• Customizable UI and Easy Integration — AWS Cognito has a customizable UI, so you don’t even have to write the code to collect the user’s credentials — you can use and customize the one provided as part of AWS Cognito. Integration within your application can be done in minutes.
  • IOS Swift applications;
  • Android applications;
  • REACT native applications and,
  • Web applications.

Setting Up AWS Cognito

In this section, we are going to look at configuring a user pool. After logging in to the console and navigating to the AWS Cognito, we have this view.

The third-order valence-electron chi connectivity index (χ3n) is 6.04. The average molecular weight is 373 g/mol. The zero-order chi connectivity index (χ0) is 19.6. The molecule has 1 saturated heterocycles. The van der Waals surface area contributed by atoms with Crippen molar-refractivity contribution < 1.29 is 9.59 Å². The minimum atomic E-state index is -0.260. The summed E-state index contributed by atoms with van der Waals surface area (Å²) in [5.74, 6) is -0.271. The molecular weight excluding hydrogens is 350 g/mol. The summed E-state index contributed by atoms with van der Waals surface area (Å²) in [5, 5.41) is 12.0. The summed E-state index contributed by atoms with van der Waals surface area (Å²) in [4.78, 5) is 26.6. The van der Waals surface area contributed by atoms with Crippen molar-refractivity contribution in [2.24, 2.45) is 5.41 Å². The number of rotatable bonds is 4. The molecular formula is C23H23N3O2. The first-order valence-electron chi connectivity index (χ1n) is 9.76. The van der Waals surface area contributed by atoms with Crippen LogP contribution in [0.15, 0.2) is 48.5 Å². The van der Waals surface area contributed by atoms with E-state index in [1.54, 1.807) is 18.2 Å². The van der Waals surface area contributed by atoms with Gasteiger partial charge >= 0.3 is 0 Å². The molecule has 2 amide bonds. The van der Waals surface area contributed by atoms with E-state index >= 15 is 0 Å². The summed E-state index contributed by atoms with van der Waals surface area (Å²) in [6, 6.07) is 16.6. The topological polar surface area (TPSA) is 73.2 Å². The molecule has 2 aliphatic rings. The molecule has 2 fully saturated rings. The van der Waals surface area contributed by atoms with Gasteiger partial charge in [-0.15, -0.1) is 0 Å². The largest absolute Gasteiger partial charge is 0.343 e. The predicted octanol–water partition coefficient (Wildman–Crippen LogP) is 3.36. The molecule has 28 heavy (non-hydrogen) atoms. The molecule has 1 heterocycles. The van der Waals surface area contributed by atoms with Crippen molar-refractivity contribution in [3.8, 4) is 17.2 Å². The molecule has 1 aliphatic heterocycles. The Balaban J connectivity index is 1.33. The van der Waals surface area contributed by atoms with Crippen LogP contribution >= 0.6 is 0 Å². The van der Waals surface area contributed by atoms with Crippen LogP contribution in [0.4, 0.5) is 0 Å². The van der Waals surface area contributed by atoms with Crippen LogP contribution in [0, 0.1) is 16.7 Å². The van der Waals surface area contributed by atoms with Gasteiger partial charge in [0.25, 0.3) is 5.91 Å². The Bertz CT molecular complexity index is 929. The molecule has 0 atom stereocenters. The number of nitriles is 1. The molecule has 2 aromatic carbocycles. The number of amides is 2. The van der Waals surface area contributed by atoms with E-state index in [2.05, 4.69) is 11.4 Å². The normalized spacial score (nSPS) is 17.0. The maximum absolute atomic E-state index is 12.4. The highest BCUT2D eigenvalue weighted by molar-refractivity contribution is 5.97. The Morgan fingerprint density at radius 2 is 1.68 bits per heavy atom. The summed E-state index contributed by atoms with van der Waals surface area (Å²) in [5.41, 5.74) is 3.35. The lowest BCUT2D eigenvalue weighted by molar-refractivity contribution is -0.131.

Password Policies

The second step is to define the password policy. If you want to allow users to be able to sign themselves up, and how quickly temporary passwords should expire.

Multi-Factor Authentication

The next step is to configure multi-factor (MFA) or two-step authentication. This option provides better security for the end users, as it requires a second piece of information — the security challenge — to be entered to log in. The security challenge is sent via Short Message Service (SMS) to the user, who must provide the security code to complete the login.

Email Configuration

If AWS Cognito will be sending email messages on your behalf, you may need to configure AWS Simple Email Service. AWS Cognito is limited to 50 email messages per day for user pool, and 500 email messages per day per AWS account. If you anticipate exceeding these hard limits, you will need to configure Simple Email Service.

Devices